5 Ways to Enjoy a Sober Halloween
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5 Ways to Enjoy a Sober Halloween


This post was originally published on October 31, 2014.

Halloween is the big bang start to the holiday drinking season for most healthy young Americans. And it’s been a tough one for me whenever I’ve gone to parties where revealing outfits and designer drugs made me question my sobriety. But I’ve survived all those sexy nurses and amateur partiers Halloween brings out and come out on the other side. Here are five sober suggestions for a good night based on some of the things I’ve done.

1) Find a funny cynical friend who doesn’t drink a lot.

I went to a Halloween party two or three years ago and remember feeling so relieved when I saw my buddy David there. Drive had just come out so there were Ryan Goslings everywhere and David was dressed as Steve Jobs, who had just died. David doesn’t drink much, if ever, and is one of the most cynical people I know. The reason this is relevant is that my cynical friends are usually the funniest and tend to believe they’re above social norms—which includes drinking. So at this giant house party where every girl was dressed like a clichéd bunny and every guy was wearing the Scorpion jacket from Drive, I was there dressed as a writer named Carlos Herrera standing in a corner with my friend David making fun of everyone. I don’t claim superiority over people who like to have fun and drink at a party but on this particular night, I enjoyed the company of a good friend who didn’t drink and we had our own party within a party.

2) Enjoy an empty movie theater while the whole city is out partying.

I don’t usually go see movies on Fridays or Saturdays because of the massive crowds and congested parking lots. But on Halloween, you can get no better a guarantee of parking for miles and legroom. Obviously, there’s nothing more un-cool in the eyes of alcohol-thirsty coeds and weekend warriors on a drinking holiday than sitting in a dark room for two hours watching a movie. Movies are generally date ideas from the 50s (or awful first date ideas if it’s me). But I love going to a theater close to midnight to see the last showing of the latest film; my closest friends know that if I ever had enough money, I would not hesitate to buy whole rows of seats just for me and them. So, while the city is out drinking and stuck in DUI checkpoint traffic, I say go see the latest movie and enjoy an open concession stand line.

3) Hand out candy to trick-or-treaters.

I’ve never done this one but I feel like if I lived in a neighborhood where kids trick-or-treated (or had children at all), I would get a lot of gratification from handing them candy. The truth is that participating in the community will force a smile on any miserable sober person’s face. One Halloween, I couldn’t make a huge party because I had to babysit and I had a blast putting the kid to sleep and watching Netflix. It can be very therapeutic to make the choice to not participate in activities that bring back memories of drinking.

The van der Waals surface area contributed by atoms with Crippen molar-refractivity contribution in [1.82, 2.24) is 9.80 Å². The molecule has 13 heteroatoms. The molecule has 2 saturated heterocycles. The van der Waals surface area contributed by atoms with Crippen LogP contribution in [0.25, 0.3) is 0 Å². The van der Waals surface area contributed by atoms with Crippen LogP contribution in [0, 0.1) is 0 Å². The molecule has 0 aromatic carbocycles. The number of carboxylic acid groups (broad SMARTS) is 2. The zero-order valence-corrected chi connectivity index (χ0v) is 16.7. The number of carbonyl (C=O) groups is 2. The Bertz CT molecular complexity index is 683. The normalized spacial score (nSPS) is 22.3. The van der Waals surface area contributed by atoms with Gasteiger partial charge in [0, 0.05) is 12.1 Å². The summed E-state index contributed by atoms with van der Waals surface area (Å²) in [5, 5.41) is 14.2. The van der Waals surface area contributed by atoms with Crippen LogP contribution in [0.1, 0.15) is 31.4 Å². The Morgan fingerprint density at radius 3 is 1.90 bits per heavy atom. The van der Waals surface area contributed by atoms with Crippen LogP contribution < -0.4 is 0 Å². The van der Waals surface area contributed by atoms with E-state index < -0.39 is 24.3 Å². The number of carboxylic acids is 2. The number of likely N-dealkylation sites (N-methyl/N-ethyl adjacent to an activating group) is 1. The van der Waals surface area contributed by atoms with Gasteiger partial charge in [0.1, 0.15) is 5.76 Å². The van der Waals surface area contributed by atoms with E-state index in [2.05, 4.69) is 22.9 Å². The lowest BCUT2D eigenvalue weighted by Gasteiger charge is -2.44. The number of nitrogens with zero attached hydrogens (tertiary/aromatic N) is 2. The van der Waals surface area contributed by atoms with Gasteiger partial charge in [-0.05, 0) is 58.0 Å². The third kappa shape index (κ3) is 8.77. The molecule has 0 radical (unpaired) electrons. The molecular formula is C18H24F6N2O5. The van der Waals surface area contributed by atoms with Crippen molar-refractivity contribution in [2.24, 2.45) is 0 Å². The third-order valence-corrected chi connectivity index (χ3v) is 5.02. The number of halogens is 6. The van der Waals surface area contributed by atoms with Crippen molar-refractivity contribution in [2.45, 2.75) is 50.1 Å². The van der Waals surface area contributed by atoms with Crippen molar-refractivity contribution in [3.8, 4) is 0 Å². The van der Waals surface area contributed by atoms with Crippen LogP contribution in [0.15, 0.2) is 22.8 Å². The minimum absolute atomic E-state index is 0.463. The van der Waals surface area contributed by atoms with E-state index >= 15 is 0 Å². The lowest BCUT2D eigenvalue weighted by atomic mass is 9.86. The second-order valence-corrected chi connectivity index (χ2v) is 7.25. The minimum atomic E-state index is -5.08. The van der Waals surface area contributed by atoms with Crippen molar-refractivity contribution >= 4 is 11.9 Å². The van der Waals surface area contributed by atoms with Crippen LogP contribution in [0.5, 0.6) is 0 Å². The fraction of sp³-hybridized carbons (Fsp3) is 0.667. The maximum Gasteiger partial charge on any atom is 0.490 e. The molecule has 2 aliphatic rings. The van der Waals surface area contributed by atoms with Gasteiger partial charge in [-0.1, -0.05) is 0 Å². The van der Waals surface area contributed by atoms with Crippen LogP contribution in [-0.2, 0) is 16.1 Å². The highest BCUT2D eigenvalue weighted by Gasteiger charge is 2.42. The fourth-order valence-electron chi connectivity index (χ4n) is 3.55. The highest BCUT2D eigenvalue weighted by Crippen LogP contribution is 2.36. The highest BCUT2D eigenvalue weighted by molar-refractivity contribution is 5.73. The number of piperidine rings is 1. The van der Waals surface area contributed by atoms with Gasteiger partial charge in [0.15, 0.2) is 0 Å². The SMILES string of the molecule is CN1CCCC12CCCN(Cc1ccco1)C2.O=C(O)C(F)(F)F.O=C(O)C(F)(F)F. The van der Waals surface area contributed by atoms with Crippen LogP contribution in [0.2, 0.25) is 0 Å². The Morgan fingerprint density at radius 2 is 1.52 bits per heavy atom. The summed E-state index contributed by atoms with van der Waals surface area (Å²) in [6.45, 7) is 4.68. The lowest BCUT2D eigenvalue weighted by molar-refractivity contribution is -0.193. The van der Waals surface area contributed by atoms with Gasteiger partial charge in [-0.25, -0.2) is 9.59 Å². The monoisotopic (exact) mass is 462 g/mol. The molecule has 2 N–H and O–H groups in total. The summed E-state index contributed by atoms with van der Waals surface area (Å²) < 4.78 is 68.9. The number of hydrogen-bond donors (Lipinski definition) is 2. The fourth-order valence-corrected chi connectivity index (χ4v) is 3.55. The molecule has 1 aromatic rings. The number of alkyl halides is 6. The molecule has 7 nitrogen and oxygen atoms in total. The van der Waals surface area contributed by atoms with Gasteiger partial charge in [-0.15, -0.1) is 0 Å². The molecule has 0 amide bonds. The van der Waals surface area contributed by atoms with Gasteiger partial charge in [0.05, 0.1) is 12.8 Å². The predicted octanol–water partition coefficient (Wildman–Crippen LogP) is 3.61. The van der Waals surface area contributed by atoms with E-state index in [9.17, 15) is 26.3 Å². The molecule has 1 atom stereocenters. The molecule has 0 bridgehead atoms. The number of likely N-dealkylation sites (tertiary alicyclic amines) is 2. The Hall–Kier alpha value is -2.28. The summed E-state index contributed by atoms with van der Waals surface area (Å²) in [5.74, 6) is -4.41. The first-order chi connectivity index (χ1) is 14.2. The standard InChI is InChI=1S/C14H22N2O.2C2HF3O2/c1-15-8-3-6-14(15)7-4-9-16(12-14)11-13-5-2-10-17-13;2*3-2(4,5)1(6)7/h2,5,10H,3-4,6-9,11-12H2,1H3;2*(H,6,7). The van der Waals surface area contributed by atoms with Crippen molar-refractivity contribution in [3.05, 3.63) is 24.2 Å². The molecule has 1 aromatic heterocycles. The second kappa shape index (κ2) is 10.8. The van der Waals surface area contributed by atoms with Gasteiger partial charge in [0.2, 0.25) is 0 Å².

4) Go to a meeting and fellowship.

In most cases, the answer to serenity is as simple as treating Halloween like any other day—and 12-steppers know that this can mean doing something as basic as going to a meeting. There are plenty of meetings still available, if not more, on holidays. Substance abuse is just the symptom of a much larger problem, which manifested itself in me as insecurity combined with a simultaneous better-than attitude that wasn’t compatible with reality. So I drank and did drugs to shut it up and function in society—until that caught up to me and stopped working. Continuing to act that way in sobriety is how I’ve almost gotten drunk and most definitely gotten miserable. I didn’t get sober to be miserable so meetings and fellowship have gone a long way for me. It’s the obvious answer and that’s usually the right one.

5) Go to a comedy club.

Just like movie theaters, comedy clubs are always empty on holidays—especially the big drinking ones. On a packed night in a showroom, comedy club waitresses are bogged down with drink orders, bills and unruly customers. On a night like Halloween, those waitresses are bored in the back of the room waiting to take people’s orders and get out of there. The comedians are also very happy to have any audience since they know that holidays and sports playoffs are killers for comedy clubs. Enjoy the extra legroom and lack of drunken hecklers and have fun. The best comedy sets I’ve seen have always been in small intimate rooms or deserted showrooms where the comedian isn’t playing to a huge audience that needs broad references and giant act-outs to guarantee laughs. Small audiences bring a more honest approach—something you’ll definitely notice before you go outside to see the holiday celebrants puking in the streets.

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About Author

Carlos Herrera is a comedian, photographer and writer whose work can also be found on The Fix . He has been featured in LA Weekly and has performed at The Hollywood Improv among other places.